Dr. Michael Goran wrote an publication for Science20.  In the article he said that “Fructose is often called “fruit sugar” and is perceived as healthy because it naturally occurs in most fruit. But fructose from fruit is encased in fiber-rich flesh that slows and reduces its absorption in the body and its metabolism in the liver, serving as a sort of antidote to the negative effects of fructose metabolism.”

Now, pick any three of the products from the above list and see what you come up with.  If we have the Del Monte sliced pears for lunch (17 grams), the Little Debbie Swiss Rolls for our afternoon snack (27 grams), and a seemingly harmless Skinny Cow low-fat ice cream cone after dinner (19), we’re up to 63 grams without adding in any other sugar we’ve consumed that day.

The kicker is none of these products contain any fiber or nutrients to speak of. They are high calorie, low nutrient foods that, when consumed over the course of several years, lead to weight gain and secondary health problems.

Hold The Juice

Fruits might be good for us, but the story changes once we remove the juice from the fruit.  Many fruit juices are just as high in calories and sugar as high-fructose corn sugar beverages.

It’s best to skip the juice and stick with eating the whole fruit. One orange has 3 grams of fiber, 13 grams of sugar and is about 65 calories.  One cup of orange juice has 0 grams of fiber; 23 grams of sugar and 112 calories.  Most dieticians and nutritionists would agree that drinking fruit juice isn’t much better for you than soda.

Check out this move trailer from the HBO documentary “The Weight of the Nation”  that talks about happens when you replace soda with fruit juice.

The Worst Offenders

Unlike fruits, most non-fruit, high sugar foods are very low in nutrition and fiber, and are high in calories and fat.  The worst high-fructose product is soda. The average 12-ounce soda has about 33 grams of sugar and zero nutrition. The 16-ounce has 44 and the 32 ounce has about 65 grams of sugar. Other popular beverages are not any better.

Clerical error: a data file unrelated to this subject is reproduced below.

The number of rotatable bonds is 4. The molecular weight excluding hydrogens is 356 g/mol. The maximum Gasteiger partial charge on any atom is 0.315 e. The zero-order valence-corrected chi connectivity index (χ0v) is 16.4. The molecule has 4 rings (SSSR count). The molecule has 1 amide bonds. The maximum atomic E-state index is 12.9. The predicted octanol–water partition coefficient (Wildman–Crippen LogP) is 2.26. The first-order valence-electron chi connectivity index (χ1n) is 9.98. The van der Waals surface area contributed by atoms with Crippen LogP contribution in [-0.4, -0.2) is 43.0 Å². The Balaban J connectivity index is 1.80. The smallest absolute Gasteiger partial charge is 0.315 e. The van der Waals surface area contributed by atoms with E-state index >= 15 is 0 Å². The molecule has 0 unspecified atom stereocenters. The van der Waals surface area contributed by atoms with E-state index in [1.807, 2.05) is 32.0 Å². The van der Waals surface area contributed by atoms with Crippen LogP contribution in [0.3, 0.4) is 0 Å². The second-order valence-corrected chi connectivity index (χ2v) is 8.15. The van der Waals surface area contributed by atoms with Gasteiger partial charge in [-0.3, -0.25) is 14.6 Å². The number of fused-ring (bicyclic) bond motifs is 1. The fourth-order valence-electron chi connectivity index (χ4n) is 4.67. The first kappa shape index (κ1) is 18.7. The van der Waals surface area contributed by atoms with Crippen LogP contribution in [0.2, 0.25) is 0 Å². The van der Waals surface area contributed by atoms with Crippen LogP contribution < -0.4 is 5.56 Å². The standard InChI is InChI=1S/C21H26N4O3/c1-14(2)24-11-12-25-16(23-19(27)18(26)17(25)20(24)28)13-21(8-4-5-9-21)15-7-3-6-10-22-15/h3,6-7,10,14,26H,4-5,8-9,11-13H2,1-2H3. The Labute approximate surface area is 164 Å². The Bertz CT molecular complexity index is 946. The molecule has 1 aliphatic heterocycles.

Coming in a close second to sodas are processed sauces and salad dressings.  Barbeque sauces, catsup, steak sauce and salad dressings all contain high amounts of high fructose corn syrup.  Remember Sweet Baby Ray’s Honey BBQ Sauce with the 15 grams of sugar in 2 tablespoons from the list above?

Commercially prepared baked goods like donuts, coffee cakes, and muffins will put you over the daily recommended amount as will many breakfast and granola bars.

The key is to read the label for sugar content.  Fructose isn’t listed by itself but it is part of the total sugar count.  And fructose isn’t the only sugar that’s a problem.  All sugars are high in calories and have no nutritional value. If you’re the average American and are eating 152 pounds of sugar a year, lowering that amount by reading labels and tracking your sugar intake is critical to your health.

If you’re going to track sugar intake, you need to include all sugar so you will have an accurate daily total so be sure to put in the amount of sugar that you get from fruit.  Fit Sugar has a table that provides sugar content for about 25 different fruits.

Fruits Are Your Friend

If you’ve decided to cut back on sugar, you don’t need to eliminate fruits.  A juicy, crisp apple or fresh blueberries on un-sweetened yogurt will help you get through a sugar craving without sabotaging your diet or ruining your health.  Apples, blueberries, strawberries, cherries, and kiwis are just a few examples of superfoods found in the fruit family that have an abundance of nutrients and antioxidants.

Eating three servings of fruit a day along with a variety of vegetables, lean protein, and whole grains, and moderate amounts of physical activity will help you get to your desired weight, or maintain the healthy weight that you’re at now.

What’s your favorite fruit? Be Social! Share!